I honestly HATE makefiles. The syntax is awful, they're not portable (a makefile written for MacOS probably won't work with GNU Make on Linux, for example), whitespace matters (and yet GNU make only accepts linefeeds as line endings), and they're so damn complicated that you find yourself just hoping with all your heart that they work, because if they don't, well, you're probably screwed. I'd be willing to wager that the vast majority of makefiles are machine-generated rather than hand-edited by a thoughtful human developer either as result of or in response to their ever-increasing complexity.
All and all, this was interesting but very bad idea. It's time for MakeMaker to be retired. We now have Module::Build, a lovely pure-Perl utility for installing modules. Here's what current maintainers of MakeMaker say about Module::Build:
"Module::Build is the official heir apparent to MakeMaker and we encourage people to work on M::B rather than spending time improving MakeMaker." - ExtUtils::MakeMaker::FAQ.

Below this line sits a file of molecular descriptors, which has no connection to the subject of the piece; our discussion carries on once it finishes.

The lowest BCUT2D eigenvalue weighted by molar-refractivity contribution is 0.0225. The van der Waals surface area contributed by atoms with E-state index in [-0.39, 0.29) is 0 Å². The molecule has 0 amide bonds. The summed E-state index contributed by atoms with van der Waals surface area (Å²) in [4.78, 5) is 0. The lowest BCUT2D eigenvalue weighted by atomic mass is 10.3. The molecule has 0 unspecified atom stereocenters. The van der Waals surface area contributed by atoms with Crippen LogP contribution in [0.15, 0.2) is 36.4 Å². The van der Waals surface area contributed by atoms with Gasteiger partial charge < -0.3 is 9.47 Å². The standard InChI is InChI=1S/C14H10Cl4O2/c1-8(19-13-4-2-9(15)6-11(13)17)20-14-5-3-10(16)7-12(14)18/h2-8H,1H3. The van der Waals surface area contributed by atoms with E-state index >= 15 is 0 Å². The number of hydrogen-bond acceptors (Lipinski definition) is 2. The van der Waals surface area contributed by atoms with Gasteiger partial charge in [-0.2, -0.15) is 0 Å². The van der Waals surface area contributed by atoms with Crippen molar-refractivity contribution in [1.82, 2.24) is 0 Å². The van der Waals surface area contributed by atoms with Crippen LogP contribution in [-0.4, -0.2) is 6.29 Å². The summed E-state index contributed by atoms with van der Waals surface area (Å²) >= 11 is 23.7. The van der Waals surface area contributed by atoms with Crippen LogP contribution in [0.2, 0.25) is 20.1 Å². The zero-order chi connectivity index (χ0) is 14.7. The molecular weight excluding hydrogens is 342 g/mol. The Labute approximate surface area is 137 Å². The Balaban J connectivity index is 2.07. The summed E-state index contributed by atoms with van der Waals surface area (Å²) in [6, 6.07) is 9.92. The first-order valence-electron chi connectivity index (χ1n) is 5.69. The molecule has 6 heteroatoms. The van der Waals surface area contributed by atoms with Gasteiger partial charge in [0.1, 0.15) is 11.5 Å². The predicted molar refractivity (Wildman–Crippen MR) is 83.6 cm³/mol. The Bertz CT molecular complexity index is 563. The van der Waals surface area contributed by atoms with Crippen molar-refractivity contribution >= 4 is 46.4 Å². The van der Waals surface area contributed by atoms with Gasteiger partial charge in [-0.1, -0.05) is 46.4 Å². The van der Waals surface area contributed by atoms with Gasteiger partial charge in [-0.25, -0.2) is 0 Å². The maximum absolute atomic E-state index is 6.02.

Stay away from MakeMaker unless you absolutely have to use it, which, unfortunately, you probably do.
As far as XML generation goes, XML::Writer is probably as easy, simple, and efficient as it gets. While this most recent version incorporates no new functionality, the prior version added several neat features: the DATA_MODE, DATA_INDENT, and NEWLINES parameters, whichï¿½when combinedï¿½effectively allow you to control the style of the markup.
The biggest drawback of this module still remains, though. XML::Writer requiresï¿½no matter whatï¿½an IO::Handle object for a file handle to be used to output XML to. This makes dynamically outputting XML to a scalar, something that should be relatively easy, surprisingly difficult, requiring some additional magic from IO::String to treat a scalar as though it were a file handle. While this is no longer an issue for users of Perl 5.8, if you're still using a prior version of Perl or writing a module for CPAN, this remains a very annoying problem.
This is functionality that probably could have easily been added to the module.